The disciples know that the talents come from a vast wealth, given by a master to those he trusts most. Regardless of how much each is given, they are expected to grow what is bestowed to them. Jesus has explained time and again that the reign of God is near, and that the response to it is to heal the broken world that Emmanuel, “God with us,” is breaking into. Take the talents as whatever you like, grace, abilities, wealth, the mission and good news of God in Christ: none of it is theirs to begin with, and the amount each is given is not the point, it is all about what is accomplished with what has been given.
Remember that Moses and David were only simple shepherds at first, but as faithful shepherds, guarding, cultivating, and leading their sheep to new pastures, risking their lives and livelihoods in the process, they grew their ministry and responsibility. Human as they were with all their foibles, they remained humble servants to God’s will. And like Moses and David, the first two servants of this parable did all they could to maintain and grow what their master gave them. “Well done, good and trustworthy slave; you have been trustworthy in a few things, I will put you in charge of many things; enter into the joy of your master.”
But the third servant, whose fear of loss and risk stymies him completely, was clearly idle in his duties during the master’s journey, for months, years, decades. Worse, he comes across as defiant, distrustful, and sullen. Anyone listening to Jesus would wonder what that indolent steward had been doing for the months, years, or even decades their master was away. “Master, I knew that you were a harsh man, reaping where you did not sow, and gathering where you did not scatter seed; so I was afraid, and I went and hid your talent in the ground. Here you have what is yours.” This is not a good shepherd, he has done literally nothing with what he has been given, and he takes no responsibility for what his mission was. Instead, he throws what he ignored back at his master, giving himself no chance to succeed or to even to fail in good faith.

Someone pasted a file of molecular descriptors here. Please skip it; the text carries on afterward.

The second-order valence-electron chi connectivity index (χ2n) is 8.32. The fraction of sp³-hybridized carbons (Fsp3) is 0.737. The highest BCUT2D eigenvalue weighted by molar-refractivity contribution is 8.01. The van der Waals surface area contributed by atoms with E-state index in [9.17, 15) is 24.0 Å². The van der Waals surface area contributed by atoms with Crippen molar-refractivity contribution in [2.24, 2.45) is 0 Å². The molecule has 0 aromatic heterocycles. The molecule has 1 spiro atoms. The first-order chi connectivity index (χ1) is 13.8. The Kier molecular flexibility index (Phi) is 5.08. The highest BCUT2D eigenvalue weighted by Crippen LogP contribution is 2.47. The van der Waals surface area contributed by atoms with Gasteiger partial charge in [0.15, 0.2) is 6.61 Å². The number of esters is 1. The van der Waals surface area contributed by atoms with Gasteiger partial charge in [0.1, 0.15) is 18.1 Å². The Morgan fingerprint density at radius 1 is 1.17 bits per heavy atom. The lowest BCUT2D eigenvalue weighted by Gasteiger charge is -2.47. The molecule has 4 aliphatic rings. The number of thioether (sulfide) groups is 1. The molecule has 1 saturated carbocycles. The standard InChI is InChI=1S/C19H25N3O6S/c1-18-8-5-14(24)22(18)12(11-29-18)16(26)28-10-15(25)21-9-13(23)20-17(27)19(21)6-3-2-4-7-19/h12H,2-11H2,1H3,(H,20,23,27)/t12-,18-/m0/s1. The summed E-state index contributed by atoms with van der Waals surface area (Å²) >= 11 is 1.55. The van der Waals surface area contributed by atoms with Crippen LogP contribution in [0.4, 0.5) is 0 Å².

The master, with biting irony, throws the words of the shiftless steward back in his face, almost as if to say “If you really thought I was greedy and were afraid of me, wouldn’t you have at least put the money in a bank to earn something, anything, really? Your fecklessness is your fault alone, because you literally did nothing with what I gave to you. You’ve hid your light under a bushel and stolen any chance of growth from yourself.” Taken with the totality of Jesus’ teachings in Matthew, biblical commentator Jacques Dupont sums things up nicely: “Love is not afraid of risk.” Maybe the disciples listened to this while taking in the view of a very busy Jerusalem, welcoming pilgrims from across the world. Perhaps divine and global implications of this parable swirled in their heads.
Admittedly, none of this makes the “weeping and gnashing of teeth” any easier to contemplate. But it does remove any chance for the John Galt’s of the world to claim ownership of phrases like “For to all those who have, more will be given, and they will have an abundance; but from those who have nothing, even what they have will be taken away.” In fact, the Koch brothers, Bezoses, and Elon Musks of the world, along with those who condemn this gospel for its supposed abrogation of the poor and dispossessed, miss the point entirely. Faithfulness is the fortune. “For to all those who have faithfulness, more will be given, and they will have an abundance; but from those who have no faithfulness, even what they have will be taken away.” It is the responsibility of faithful people, who know the love of Jesus in their bones, to risk profoundly for the sake of God’s reign, regardless of when our master, Jesus the Christ, returns. By turning our hearts towards the grace of God’s economy of compassion we grow our practice of Jesus’ mission and our effectiveness in carrying out the joyful, lifegiving duties God gives us. Thank you for taking risks for love as we wait for our Lord this Advent, and thank you for investing in the good news of Christ this Ingathering Sunday with us at St. Paul’s. Thank you for following in the footsteps of Moses, David, the disciples, and ultimately Jesus. Thank you, you are risking faithfully. Amen.